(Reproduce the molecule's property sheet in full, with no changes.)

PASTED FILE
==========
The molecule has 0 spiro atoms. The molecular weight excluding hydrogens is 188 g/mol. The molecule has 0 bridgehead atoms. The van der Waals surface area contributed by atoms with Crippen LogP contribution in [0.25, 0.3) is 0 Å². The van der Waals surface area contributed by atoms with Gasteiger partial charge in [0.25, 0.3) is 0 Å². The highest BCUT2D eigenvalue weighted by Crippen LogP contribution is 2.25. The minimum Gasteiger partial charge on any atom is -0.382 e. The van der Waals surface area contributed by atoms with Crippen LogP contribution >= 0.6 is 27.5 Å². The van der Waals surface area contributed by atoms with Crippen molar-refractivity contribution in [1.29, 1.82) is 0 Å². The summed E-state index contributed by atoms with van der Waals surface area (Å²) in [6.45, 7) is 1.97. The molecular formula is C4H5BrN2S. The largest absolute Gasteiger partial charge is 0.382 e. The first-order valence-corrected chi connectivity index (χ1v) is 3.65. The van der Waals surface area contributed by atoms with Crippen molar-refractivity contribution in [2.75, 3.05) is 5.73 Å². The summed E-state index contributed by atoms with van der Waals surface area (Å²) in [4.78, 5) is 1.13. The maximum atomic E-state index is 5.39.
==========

The molecule has 0 spiro atoms. The molecular weight excluding hydrogens is 188 g/mol. The molecule has 0 bridgehead atoms. The van der Waals surface area contributed by atoms with Crippen LogP contribution in [0.25, 0.3) is 0 Å². The van der Waals surface area contributed by atoms with Gasteiger partial charge in [0.25, 0.3) is 0 Å². The highest BCUT2D eigenvalue weighted by Crippen LogP contribution is 2.25. The minimum Gasteiger partial charge on any atom is -0.382 e. The van der Waals surface area contributed by atoms with Crippen LogP contribution >= 0.6 is 27.5 Å². The van der Waals surface area contributed by atoms with Crippen molar-refractivity contribution in [1.29, 1.82) is 0 Å². The summed E-state index contributed by atoms with van der Waals surface area (Å²) in [6.45, 7) is 1.97. The molecular formula is C4H5BrN2S. The largest absolute Gasteiger partial charge is 0.382 e. The first-order valence-corrected chi connectivity index (χ1v) is 3.65. The van der Waals surface area contributed by atoms with Crippen molar-refractivity contribution in [2.75, 3.05) is 5.73 Å². The summed E-state index contributed by atoms with van der Waals surface area (Å²) in [4.78, 5) is 1.13. The maximum atomic E-state index is 5.39.